The Sicily that you are thinking of in your mind still exists. It’s rare that a place conforms to the movie version of itself, but certainly Palermo does. A real jolt from the austere chic-ness of Milan, it took me a day to understand that I was no longer in (relatively) rich Lombardy and instead in a place where worlds have collided for centuries.
I devoted an entire day to the churches. Baroque chapels and oratorios dot almost every street. The center of town has only its large stone pavers which make the word cobblestones seem puny. It’s the air that feels so different. It’s warm (though unusual rain during my stay) but like Hawaii, a caressing breeze.
And then the buildings. Each looking as if it had been onstage at the Met or in the Godfather. What character and color. The balconies filled with laundry or the odd pot, The imposing Teatro Massimo, even when filled with the contemporary beau monde of Palermo has a vaguely 19th century air.
The men are still sitting outside day and night in large groups discussing, arguing. I don’t want to romanticize this. The unemployment and poverty is at its most extreme in Sicily. And reading about the boat of 650 that is floating around with immigrants rejected not only by Italy but by France and Spain at this writing is incomprehensible when you are in the midst of a place that has done nothing but absorb refugees for centuries.
The African population appears large and seems somewhat integrated. Senegalese I spoke to had been here for 5 years, they are now considered an earlier wave. Their long tall bodies stand out with a grace that belies their challenges.
Manifesta 12, this year’s iteration of the nomadic Biennial has chosen this special place for a reason. Instead of imposing large-scale art projects on the city, it has worked hand in glove with the Mayor and his team to actually help the city understand its rich architectural heritage ad its divergent ethnic and social histories by reclaiming spaces long abandoned or in disrepair. Their theme of the Planetary Garden is aiming to contribute to the conversation about walls, immigration, environmental decay and is a living embodiment of what I saw proposed at the Architecture Biennale. Only as one participant said, without the Eurocentric feel.
In leading a small group around the city to explain this initiative, Ippolito Pestellini, an OMA partner was so passionate and engaged I felt it might be hard for him to go back to making beautiful contemporary buildings like the Prada Foundation. He showed how important it is for architects to get their hands dirty. Pestellini stressed over and over again that Manifesta wanted to make a difference in the daily lives of Palermians. The security team is almost entirely African. They have tried to give as many jobs to locals as possible. The many building sites are once spectacular pallazzi or Botanical Garden oases and the art projects are almost uniformly about refugees, abandoned boats, former murder sites. The world is too much with us, certainly but there are no pretty pictures and billionaires to offset the harsh realities.
Still they have made and encouraged extreme beauty. In the Gardens, trees and herbs are in chrysalis with large nets to retain water, plastic flowers contrast with our fragile ecosystems, even interspecies sexuality is on display in a video hidden amongst the bamboo which turns you into a voyeur. Relocation, slavery, failed infrastructure, borders, sounds of failing industries, abandoned toxic gas tanks, violence in its many forms (to the body, the land,) Echoes everywhere of trucks that held migrants, a mound of salt to represent an old slave myth that said avoidance would make you lighter than air so you could fly back to Africa.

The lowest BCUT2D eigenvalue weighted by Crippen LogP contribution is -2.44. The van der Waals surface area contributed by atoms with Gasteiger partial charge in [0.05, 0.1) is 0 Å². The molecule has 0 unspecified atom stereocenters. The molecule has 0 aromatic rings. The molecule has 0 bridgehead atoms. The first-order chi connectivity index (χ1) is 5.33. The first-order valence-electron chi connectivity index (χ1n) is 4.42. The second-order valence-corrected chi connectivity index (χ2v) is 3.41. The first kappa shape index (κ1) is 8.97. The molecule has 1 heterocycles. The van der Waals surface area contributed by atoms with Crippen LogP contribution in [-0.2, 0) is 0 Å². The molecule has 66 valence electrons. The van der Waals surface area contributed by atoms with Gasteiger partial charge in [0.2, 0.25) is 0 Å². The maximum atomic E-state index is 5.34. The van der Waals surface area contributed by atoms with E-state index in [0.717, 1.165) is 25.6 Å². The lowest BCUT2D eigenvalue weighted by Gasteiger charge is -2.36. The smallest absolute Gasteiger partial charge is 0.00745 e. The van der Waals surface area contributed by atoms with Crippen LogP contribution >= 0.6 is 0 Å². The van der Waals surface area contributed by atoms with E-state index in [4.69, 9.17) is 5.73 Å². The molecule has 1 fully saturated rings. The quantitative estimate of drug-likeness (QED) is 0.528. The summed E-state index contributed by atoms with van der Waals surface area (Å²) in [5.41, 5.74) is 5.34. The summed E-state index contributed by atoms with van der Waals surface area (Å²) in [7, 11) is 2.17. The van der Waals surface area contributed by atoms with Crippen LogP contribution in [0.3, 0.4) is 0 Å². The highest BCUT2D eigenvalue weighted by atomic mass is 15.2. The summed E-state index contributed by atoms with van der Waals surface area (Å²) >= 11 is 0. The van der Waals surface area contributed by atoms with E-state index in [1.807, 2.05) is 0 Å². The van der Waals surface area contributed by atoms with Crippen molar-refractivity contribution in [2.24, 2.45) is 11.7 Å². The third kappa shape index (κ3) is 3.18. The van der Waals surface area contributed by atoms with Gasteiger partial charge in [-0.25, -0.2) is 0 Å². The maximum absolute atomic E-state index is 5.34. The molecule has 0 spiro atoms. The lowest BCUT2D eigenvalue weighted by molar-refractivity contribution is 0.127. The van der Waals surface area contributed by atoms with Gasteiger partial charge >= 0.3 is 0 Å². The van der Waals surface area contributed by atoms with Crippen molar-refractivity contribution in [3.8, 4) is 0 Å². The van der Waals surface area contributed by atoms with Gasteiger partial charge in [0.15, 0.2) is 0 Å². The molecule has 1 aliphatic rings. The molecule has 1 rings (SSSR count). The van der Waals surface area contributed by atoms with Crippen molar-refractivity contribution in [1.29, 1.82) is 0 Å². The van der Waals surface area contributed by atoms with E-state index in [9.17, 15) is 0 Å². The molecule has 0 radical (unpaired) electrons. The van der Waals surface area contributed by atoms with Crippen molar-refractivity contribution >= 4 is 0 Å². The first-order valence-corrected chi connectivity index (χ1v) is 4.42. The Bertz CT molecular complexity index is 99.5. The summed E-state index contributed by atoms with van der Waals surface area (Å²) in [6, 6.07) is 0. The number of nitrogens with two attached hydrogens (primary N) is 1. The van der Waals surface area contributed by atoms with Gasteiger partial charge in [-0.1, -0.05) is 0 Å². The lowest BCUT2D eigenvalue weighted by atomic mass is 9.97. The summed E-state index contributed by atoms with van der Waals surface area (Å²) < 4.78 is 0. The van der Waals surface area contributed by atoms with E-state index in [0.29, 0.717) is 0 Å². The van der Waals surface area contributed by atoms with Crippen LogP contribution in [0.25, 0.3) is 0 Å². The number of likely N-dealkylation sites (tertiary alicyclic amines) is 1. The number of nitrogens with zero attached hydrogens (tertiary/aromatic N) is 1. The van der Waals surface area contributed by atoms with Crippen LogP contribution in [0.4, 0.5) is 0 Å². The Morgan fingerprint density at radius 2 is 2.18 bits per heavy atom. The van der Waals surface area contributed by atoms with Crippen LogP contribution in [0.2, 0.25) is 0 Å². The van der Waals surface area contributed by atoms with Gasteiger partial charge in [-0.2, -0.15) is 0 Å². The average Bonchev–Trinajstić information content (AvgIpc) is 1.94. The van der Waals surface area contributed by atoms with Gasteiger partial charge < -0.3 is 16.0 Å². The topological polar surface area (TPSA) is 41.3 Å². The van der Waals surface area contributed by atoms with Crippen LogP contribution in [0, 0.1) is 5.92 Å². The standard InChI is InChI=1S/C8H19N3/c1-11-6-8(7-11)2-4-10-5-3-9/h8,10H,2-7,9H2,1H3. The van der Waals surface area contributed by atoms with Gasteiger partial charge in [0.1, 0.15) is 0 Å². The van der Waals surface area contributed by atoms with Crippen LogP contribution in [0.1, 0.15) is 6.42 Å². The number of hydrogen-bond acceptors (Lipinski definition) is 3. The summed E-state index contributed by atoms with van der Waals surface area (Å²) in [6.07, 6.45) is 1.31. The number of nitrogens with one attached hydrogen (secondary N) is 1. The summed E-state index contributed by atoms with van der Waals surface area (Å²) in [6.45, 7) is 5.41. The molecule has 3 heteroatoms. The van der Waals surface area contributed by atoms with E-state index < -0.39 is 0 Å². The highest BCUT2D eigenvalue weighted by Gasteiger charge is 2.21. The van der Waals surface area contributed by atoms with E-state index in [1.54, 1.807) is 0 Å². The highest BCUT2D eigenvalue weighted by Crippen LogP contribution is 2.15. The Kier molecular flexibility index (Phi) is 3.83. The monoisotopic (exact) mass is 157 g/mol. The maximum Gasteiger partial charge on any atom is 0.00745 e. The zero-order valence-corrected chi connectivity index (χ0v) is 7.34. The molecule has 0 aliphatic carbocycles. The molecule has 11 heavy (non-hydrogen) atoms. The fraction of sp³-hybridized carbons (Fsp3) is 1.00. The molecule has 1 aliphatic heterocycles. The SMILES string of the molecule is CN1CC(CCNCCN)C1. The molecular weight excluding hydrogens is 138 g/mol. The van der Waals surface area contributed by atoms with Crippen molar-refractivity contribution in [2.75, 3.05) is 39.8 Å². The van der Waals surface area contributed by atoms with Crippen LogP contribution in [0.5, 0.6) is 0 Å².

With two artists, Alon Schwabe and Daniel Fernandez Pascual aka Cooking Sections who have made three different interventions called What is Above is What is below, 2018 I had the chance to visit one of the more remote installations they created to understand ancient but clever methods of water retention in Sicily—which reminded me a great deal of our challenges in California. These two have gone further still and incorporated the food we eat into their artistic ecosystem
The Teatro Garibaldi an abandoned theater showed you need very little to dramatize when real life is so dramatic.
An African opera Bintou Were in the Teatro Massimo was as much a display of worlds colliding juxtaposition as one could imagine. A smuggler abandons his load of immigrants, a mother risks everything to have her infant born over the border.
I am an art fair skeptic but Manifesta is the antithesis of that. This is not about commerce. And as it came on the heels of pre Basel (which I've never attended), it felt like the real world. Granted some of the videos are repetitive and the themes are not new. But what is new is the idea that the Manifesta could be a tool for Palermo, a booster, certainly for tourism, but much more importantly for the city’s infrastructure, and its belief in itself.
What will happen with Italy itself in the coming months and its relationship to the EU is an open question. As in all our countries, the list to the right is in a boat that may capsize us. A group I met wants to take one of these migration boats and bring it up to Brussels and plant it in front of the EU Headquarters. Would bringing evidence matter? I don’t know. In the US you don’t need to visit the border to know that people are seeking refuge within our own borders and Washington is the last place to deposit evidence.
How to welcome while giving hope also to the underemployed natives is one of the most urgent questions of our time. How to deliver food and water? How to live together. Manifesta does not answer these questions but in a very different way from the Venice Biennale, it attempts to solve some. Manifesta is on the ground.